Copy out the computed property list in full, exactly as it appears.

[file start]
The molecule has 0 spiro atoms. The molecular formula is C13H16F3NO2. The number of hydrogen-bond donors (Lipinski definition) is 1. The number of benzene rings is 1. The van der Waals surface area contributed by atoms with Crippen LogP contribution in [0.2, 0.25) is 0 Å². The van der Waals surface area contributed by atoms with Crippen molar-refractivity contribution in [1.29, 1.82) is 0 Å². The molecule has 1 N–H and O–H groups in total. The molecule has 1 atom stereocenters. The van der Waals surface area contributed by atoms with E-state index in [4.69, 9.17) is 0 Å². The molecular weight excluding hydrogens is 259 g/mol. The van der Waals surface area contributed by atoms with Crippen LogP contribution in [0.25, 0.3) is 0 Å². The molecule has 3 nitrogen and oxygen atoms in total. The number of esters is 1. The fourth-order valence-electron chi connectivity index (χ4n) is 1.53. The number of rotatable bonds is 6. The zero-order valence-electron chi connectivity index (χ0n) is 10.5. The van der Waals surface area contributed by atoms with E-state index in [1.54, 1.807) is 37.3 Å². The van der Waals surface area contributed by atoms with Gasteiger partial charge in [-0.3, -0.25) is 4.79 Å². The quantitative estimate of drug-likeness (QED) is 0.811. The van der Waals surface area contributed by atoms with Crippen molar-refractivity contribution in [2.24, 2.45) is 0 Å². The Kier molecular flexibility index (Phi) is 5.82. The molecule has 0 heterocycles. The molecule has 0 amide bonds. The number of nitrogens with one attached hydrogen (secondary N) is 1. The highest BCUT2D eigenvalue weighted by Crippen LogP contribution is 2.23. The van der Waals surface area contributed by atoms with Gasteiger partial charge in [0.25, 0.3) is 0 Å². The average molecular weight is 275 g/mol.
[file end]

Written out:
The molecule has 0 spiro atoms. The molecular formula is C13H16F3NO2. The number of hydrogen-bond donors (Lipinski definition) is 1. The number of benzene rings is 1. The van der Waals surface area contributed by atoms with Crippen LogP contribution in [0.2, 0.25) is 0 Å². The van der Waals surface area contributed by atoms with Crippen molar-refractivity contribution in [1.29, 1.82) is 0 Å². The molecule has 1 N–H and O–H groups in total. The molecule has 1 atom stereocenters. The van der Waals surface area contributed by atoms with E-state index in [4.69, 9.17) is 0 Å². The molecular weight excluding hydrogens is 259 g/mol. The van der Waals surface area contributed by atoms with Crippen LogP contribution in [0.25, 0.3) is 0 Å². The molecule has 3 nitrogen and oxygen atoms in total. The number of esters is 1. The fourth-order valence-electron chi connectivity index (χ4n) is 1.53. The number of rotatable bonds is 6. The zero-order valence-electron chi connectivity index (χ0n) is 10.5. The van der Waals surface area contributed by atoms with E-state index in [1.54, 1.807) is 37.3 Å². The van der Waals surface area contributed by atoms with Gasteiger partial charge in [-0.3, -0.25) is 4.79 Å². The quantitative estimate of drug-likeness (QED) is 0.811. The van der Waals surface area contributed by atoms with Crippen molar-refractivity contribution in [2.24, 2.45) is 0 Å². The Kier molecular flexibility index (Phi) is 5.82. The molecule has 0 heterocycles. The molecule has 0 amide bonds. The number of nitrogens with one attached hydrogen (secondary N) is 1. The highest BCUT2D eigenvalue weighted by Crippen LogP contribution is 2.23. The van der Waals surface area contributed by atoms with Gasteiger partial charge in [0.25, 0.3) is 0 Å². The average molecular weight is 275 g/mol.